Abstract

French literature has received a lot of attention lately from an unexpected public: economists. Whereas Piketty et al. study nineteenth-century novels to identify the wealth people needed to appear distinguished in the 1820s, and note the fears of bankruptcy felt by the have-nots, I argue that such issues need to be contextualized in a broader history of emotion. This chapter focuses on John Law’s ill-fated “System” and shows how it launched a series of opportunities for parodying economists and soothsayers of their ilk. Writers and artists used fiction and caricature to temper the French confidence about money, banks, and credit.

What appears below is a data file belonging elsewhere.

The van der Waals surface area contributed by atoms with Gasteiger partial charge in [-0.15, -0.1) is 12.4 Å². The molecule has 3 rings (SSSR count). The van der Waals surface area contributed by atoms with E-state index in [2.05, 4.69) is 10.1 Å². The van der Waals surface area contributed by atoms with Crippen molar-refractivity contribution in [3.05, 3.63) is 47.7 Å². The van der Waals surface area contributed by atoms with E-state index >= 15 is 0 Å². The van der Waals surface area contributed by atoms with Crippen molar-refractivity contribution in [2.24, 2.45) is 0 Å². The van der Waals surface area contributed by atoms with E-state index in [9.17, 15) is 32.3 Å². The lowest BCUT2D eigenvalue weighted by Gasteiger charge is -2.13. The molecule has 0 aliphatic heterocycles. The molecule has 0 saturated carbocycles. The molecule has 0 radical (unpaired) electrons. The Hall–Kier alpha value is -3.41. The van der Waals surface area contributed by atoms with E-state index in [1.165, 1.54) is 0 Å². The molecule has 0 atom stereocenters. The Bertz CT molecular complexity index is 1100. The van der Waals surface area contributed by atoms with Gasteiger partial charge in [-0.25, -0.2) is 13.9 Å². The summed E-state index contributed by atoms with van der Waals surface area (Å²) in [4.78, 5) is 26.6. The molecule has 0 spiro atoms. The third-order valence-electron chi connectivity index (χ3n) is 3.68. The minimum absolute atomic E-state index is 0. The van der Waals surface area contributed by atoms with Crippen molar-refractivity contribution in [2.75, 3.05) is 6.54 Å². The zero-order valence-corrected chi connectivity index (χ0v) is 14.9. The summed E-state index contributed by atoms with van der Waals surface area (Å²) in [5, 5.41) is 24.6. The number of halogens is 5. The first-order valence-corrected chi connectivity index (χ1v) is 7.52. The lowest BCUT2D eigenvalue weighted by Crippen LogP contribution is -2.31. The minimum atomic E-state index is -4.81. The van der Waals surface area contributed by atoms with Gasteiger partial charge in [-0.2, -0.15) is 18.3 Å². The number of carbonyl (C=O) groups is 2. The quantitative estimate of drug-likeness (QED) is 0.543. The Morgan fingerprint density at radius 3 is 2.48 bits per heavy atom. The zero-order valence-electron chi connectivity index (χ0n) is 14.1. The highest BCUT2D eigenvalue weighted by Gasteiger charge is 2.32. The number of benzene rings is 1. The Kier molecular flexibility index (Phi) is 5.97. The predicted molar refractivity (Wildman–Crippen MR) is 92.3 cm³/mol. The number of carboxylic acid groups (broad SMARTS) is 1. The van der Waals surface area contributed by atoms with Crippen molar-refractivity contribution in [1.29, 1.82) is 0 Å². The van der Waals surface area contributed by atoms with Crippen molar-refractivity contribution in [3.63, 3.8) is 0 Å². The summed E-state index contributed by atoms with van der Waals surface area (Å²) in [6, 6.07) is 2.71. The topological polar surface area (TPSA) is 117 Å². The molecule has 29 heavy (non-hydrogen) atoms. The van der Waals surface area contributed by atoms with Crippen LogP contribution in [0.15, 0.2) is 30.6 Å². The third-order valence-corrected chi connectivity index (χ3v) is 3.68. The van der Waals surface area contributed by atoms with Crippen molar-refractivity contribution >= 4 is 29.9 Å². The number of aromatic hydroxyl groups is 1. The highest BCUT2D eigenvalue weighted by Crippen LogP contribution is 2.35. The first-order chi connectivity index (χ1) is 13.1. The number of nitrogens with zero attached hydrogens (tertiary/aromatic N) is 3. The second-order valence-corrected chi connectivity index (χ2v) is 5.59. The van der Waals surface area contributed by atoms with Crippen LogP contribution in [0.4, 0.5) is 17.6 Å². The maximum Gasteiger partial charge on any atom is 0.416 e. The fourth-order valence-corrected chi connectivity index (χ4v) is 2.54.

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Additional Information

ISSN
1931-0234
Print ISSN
0014-0767
Pages
pp. 43-58
Launched on MUSE
2015-10-02
Open Access
No
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